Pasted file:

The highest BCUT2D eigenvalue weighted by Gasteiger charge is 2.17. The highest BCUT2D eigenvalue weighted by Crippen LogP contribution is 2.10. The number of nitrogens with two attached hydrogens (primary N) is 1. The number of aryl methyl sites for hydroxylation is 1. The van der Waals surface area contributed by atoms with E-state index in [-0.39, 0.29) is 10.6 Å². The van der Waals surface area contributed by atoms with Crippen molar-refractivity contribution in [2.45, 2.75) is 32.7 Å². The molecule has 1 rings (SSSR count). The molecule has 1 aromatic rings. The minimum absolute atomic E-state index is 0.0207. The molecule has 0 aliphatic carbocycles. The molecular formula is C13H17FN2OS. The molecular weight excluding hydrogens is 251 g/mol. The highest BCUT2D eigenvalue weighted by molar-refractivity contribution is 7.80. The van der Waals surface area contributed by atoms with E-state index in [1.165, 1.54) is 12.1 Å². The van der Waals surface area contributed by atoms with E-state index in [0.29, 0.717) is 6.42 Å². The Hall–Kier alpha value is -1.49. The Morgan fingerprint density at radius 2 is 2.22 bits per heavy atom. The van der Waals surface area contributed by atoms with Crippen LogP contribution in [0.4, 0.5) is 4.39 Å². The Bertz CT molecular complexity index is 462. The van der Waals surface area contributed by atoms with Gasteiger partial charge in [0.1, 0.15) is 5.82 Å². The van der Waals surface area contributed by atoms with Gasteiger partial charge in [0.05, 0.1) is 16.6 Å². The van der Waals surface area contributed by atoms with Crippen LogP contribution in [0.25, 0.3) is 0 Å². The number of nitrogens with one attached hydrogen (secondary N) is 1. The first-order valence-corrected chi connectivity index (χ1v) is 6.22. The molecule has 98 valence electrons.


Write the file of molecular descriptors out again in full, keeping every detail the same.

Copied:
The highest BCUT2D eigenvalue weighted by Gasteiger charge is 2.17. The highest BCUT2D eigenvalue weighted by Crippen LogP contribution is 2.10. The number of nitrogens with two attached hydrogens (primary N) is 1. The number of aryl methyl sites for hydroxylation is 1. The van der Waals surface area contributed by atoms with E-state index in [-0.39, 0.29) is 10.6 Å². The van der Waals surface area contributed by atoms with Crippen molar-refractivity contribution in [2.45, 2.75) is 32.7 Å². The molecule has 1 rings (SSSR count). The molecule has 1 aromatic rings. The minimum absolute atomic E-state index is 0.0207. The molecule has 0 aliphatic carbocycles. The molecular formula is C13H17FN2OS. The molecular weight excluding hydrogens is 251 g/mol. The highest BCUT2D eigenvalue weighted by molar-refractivity contribution is 7.80. The van der Waals surface area contributed by atoms with E-state index in [1.165, 1.54) is 12.1 Å². The van der Waals surface area contributed by atoms with E-state index in [0.29, 0.717) is 6.42 Å². The Hall–Kier alpha value is -1.49. The Morgan fingerprint density at radius 2 is 2.22 bits per heavy atom. The van der Waals surface area contributed by atoms with Crippen LogP contribution in [0.4, 0.5) is 4.39 Å². The Bertz CT molecular complexity index is 462. The van der Waals surface area contributed by atoms with Gasteiger partial charge in [0.1, 0.15) is 5.82 Å². The van der Waals surface area contributed by atoms with Gasteiger partial charge in [0.05, 0.1) is 16.6 Å². The van der Waals surface area contributed by atoms with Crippen LogP contribution in [0.25, 0.3) is 0 Å². The number of nitrogens with one attached hydrogen (secondary N) is 1. The first-order valence-corrected chi connectivity index (χ1v) is 6.22. The molecule has 98 valence electrons.